Rxb. 1920 Kelso Chron. (17 Dec.):
Who ever heard of an Englishwoman who could knit stockings, bake bannies and make kail.
e.Dmf. 1915 D. J. Beattie Oor Gate-en' 26:
Instead o' the coorse “fadgie” an' the barley banna bein' predominant on the bakin'-board.

Combs.: (1) Bannock(y) Day, Shrove Tuesday; also given as the Tuesday after Easter (Bnff. 1937 M. M. Banks Cal. Customs Scot. I. 47), but this may be an error. Cf. Bannock Nicht and Sautie, adj., 1. Combs. (2); (2) sodden banno'. (See quot.)(1) Abd. c.1850 H. Beaton Benachie (1915) 54:
"Beef Brose" and "Bannock Day" in the middle of the nineteenth century were looked forward to for months.
(2) Rxb. 1825 Jam.2 (s.v. Fitless-cock):
Fitless cock [footless], a cake baked of lard and oat-meal, and boiled among broth; also denominated a sodden banno', usually made about Fastern's Een, or Shrovetide.

Phr.: a braider bannock, a more prosperous living.  Ags. 1830 Perthshire Adv. (18 Feb.):
The Lord has seen fit to call him to another quarter of his vineyard. It is a great blessing to state, however, that his call is to a "braider bannock."

2. Obs. A small quantity of meal, of oats, barley or pease (enough to make a bannock), due to the servants of a mill by those grinding their corn in it or thirled thereto.Sc. 1909 Green's Encycl. Law Scot. II. 1:
Bannock (lit. a cake . . .) was a perquisite of the mill servant due by the thirle under the obligation of thirlage [q.v.].
Cai. 1697 A. W. Johnston Cai. Estate Rental in Old-Lore Misc., Ork., Sh., etc. (1920) VIII. 6:
Mair, he payes of fearme mill multer and bannack.
Abd. 1788 Philorth Baron Court Book MS V 53:
He only had the Bannock which was a muttiefull out of each four pecks of Shilling.
Per. 1750 Session Papers, Campbell v. MacNab (9 July 1755) Proof 7:
Goodwill and Knaveship to the Miller, and a yearly Present betwixt Christmas and New-year Day, commonly called the Bannock.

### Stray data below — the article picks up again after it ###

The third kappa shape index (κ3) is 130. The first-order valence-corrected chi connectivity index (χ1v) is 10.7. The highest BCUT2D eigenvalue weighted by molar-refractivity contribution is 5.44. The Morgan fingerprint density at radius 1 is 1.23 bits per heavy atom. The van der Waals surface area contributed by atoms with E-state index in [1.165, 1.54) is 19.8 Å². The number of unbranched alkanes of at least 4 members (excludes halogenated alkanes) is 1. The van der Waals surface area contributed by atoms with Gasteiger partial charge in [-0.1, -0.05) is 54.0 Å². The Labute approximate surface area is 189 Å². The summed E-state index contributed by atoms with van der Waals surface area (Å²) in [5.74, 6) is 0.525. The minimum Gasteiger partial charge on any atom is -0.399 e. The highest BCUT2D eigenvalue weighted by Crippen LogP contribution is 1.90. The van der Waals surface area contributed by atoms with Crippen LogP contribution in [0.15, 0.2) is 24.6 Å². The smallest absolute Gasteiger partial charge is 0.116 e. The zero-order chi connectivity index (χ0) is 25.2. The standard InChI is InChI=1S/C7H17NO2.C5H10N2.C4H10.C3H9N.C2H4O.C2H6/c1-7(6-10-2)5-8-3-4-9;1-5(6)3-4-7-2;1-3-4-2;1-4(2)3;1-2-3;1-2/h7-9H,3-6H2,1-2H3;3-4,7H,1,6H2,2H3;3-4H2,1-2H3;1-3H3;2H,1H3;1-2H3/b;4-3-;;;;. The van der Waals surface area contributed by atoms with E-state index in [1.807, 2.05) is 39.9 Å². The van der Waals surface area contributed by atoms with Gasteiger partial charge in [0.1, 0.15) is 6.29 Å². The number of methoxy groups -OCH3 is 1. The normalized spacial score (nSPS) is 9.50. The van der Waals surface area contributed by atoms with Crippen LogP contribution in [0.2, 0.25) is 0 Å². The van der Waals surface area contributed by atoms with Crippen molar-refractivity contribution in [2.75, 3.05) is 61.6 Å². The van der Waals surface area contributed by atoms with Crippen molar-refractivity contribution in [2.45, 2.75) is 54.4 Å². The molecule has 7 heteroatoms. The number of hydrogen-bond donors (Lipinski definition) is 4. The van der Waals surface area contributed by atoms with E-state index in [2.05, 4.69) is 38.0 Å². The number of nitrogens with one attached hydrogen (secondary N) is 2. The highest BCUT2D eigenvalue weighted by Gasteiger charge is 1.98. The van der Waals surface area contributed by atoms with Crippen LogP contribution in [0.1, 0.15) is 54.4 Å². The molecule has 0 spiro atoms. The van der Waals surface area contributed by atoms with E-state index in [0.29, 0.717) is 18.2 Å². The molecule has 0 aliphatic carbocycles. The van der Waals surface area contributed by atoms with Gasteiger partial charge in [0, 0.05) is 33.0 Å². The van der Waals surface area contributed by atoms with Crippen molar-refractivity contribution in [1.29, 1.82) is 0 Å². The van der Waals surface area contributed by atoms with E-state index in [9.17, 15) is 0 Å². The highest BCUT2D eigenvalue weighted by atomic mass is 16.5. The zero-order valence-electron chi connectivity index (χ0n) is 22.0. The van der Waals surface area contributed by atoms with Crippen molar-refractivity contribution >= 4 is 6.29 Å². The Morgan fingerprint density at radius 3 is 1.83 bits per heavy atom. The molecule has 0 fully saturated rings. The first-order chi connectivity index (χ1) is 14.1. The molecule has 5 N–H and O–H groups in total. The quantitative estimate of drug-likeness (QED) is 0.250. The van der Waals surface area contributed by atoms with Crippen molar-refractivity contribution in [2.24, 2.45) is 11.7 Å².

Dmf. 1912 J. and R. Hyslop Langholm as it was 549–550:
A bannock of barley, oats, or pease-meal, but usually of barley, was a perquisite of the servant of the baronial mill, due from the tenants under the obligation of thirlage. It was one of the sequels, which were not merely voluntary gratuities, but were due in virtue of the astriction of a tenant to a particular mill.

3. Something soft and round, resembling a bannock.Wgt. 1839 Stat. Acc.2 IV. 178:
I saw a ball of fat, or bannock of tallow, weighing 27 lbs., that was found in the moss.

4. An acting game in which there are three chief players, one guarding the rest of the players, in this case called bannock(ie)s, another attempting to steal these one by one, and the third acting as an intermediary (see I. & P. Opie Children's Games (1969) 317 sqq.). Ags. 1948 J. C. Rodger Lang Strang 43:
For this game you need 1, the Deil; 2, a Mother; 3, a Servant. All the rest of the children are bannocks.

[O.E. bannuc; Mid.Eng., 15th cent.; O.Sc. bannok, banak, bon(n)ok, 16th cent. Lat. panicium, panis, bread. Widely distributed in Eng. dial. Cf. Gael. bannach, bonnach, a cake, which are prob. from Sc.]

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"Bannock n.". Dictionary of the Scots Language. 2004. Scottish Language Dictionaries Ltd. Accessed 1 Oct 2022 <http://www.dsl.ac.uk/entry/snd/bannock>